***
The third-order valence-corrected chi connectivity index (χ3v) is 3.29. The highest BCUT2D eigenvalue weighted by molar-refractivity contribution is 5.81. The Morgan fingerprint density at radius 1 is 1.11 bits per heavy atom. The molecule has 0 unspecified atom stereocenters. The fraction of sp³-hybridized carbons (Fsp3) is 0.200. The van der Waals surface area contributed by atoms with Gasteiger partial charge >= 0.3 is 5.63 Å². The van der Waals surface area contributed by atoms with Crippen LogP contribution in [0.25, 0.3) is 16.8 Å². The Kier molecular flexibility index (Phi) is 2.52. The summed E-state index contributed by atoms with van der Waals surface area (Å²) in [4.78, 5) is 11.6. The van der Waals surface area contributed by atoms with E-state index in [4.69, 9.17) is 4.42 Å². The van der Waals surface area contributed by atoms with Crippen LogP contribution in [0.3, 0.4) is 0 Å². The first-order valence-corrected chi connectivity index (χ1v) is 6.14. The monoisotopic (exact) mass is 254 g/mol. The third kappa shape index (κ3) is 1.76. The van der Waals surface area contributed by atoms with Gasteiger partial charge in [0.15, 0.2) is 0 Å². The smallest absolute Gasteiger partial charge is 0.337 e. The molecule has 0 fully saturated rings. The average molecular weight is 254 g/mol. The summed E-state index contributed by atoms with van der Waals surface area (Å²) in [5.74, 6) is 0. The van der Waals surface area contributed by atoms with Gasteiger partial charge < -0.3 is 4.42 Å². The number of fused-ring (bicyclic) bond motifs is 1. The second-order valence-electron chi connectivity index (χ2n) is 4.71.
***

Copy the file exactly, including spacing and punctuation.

The third-order valence-corrected chi connectivity index (χ3v) is 3.29. The highest BCUT2D eigenvalue weighted by molar-refractivity contribution is 5.81. The Morgan fingerprint density at radius 1 is 1.11 bits per heavy atom. The molecule has 0 unspecified atom stereocenters. The fraction of sp³-hybridized carbons (Fsp3) is 0.200. The van der Waals surface area contributed by atoms with Gasteiger partial charge >= 0.3 is 5.63 Å². The van der Waals surface area contributed by atoms with Crippen LogP contribution in [0.25, 0.3) is 16.8 Å². The Kier molecular flexibility index (Phi) is 2.52. The summed E-state index contributed by atoms with van der Waals surface area (Å²) in [4.78, 5) is 11.6. The van der Waals surface area contributed by atoms with E-state index in [4.69, 9.17) is 4.42 Å². The van der Waals surface area contributed by atoms with Crippen LogP contribution in [0.3, 0.4) is 0 Å². The first-order valence-corrected chi connectivity index (χ1v) is 6.14. The monoisotopic (exact) mass is 254 g/mol. The third kappa shape index (κ3) is 1.76. The van der Waals surface area contributed by atoms with Gasteiger partial charge in [0.15, 0.2) is 0 Å². The smallest absolute Gasteiger partial charge is 0.337 e. The molecule has 0 fully saturated rings. The average molecular weight is 254 g/mol. The summed E-state index contributed by atoms with van der Waals surface area (Å²) in [5.74, 6) is 0. The van der Waals surface area contributed by atoms with Gasteiger partial charge < -0.3 is 4.42 Å². The number of fused-ring (bicyclic) bond motifs is 1. The second-order valence-electron chi connectivity index (χ2n) is 4.71.